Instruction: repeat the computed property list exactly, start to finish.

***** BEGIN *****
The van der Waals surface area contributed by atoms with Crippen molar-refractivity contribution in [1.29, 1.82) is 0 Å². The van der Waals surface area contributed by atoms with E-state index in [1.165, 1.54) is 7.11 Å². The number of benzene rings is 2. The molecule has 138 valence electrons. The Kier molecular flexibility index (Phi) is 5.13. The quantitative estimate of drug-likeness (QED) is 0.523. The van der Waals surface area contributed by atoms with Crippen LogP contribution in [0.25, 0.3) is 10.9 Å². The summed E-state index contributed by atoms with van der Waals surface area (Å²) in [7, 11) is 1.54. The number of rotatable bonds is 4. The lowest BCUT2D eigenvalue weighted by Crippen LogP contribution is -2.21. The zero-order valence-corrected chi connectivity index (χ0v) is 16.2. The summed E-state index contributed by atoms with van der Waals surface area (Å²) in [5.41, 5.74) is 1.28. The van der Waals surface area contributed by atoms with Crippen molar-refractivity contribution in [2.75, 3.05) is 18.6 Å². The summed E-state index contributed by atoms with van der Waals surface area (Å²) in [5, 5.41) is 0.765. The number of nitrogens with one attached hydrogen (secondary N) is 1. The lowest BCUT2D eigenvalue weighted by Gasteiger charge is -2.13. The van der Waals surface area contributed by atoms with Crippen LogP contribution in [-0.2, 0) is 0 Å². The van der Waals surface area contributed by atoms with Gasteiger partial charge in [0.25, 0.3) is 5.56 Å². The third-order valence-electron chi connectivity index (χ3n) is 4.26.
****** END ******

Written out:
The van der Waals surface area contributed by atoms with Crippen molar-refractivity contribution in [1.29, 1.82) is 0 Å². The van der Waals surface area contributed by atoms with E-state index in [1.165, 1.54) is 7.11 Å². The number of benzene rings is 2. The molecule has 138 valence electrons. The Kier molecular flexibility index (Phi) is 5.13. The quantitative estimate of drug-likeness (QED) is 0.523. The van der Waals surface area contributed by atoms with Crippen LogP contribution in [0.25, 0.3) is 10.9 Å². The summed E-state index contributed by atoms with van der Waals surface area (Å²) in [7, 11) is 1.54. The number of rotatable bonds is 4. The lowest BCUT2D eigenvalue weighted by Crippen LogP contribution is -2.21. The zero-order valence-corrected chi connectivity index (χ0v) is 16.2. The summed E-state index contributed by atoms with van der Waals surface area (Å²) in [5.41, 5.74) is 1.28. The van der Waals surface area contributed by atoms with Crippen molar-refractivity contribution in [2.75, 3.05) is 18.6 Å². The summed E-state index contributed by atoms with van der Waals surface area (Å²) in [5, 5.41) is 0.765. The number of nitrogens with one attached hydrogen (secondary N) is 1. The lowest BCUT2D eigenvalue weighted by Gasteiger charge is -2.13. The van der Waals surface area contributed by atoms with Crippen LogP contribution in [-0.2, 0) is 0 Å². The van der Waals surface area contributed by atoms with Gasteiger partial charge in [0.25, 0.3) is 5.56 Å². The third-order valence-electron chi connectivity index (χ3n) is 4.26.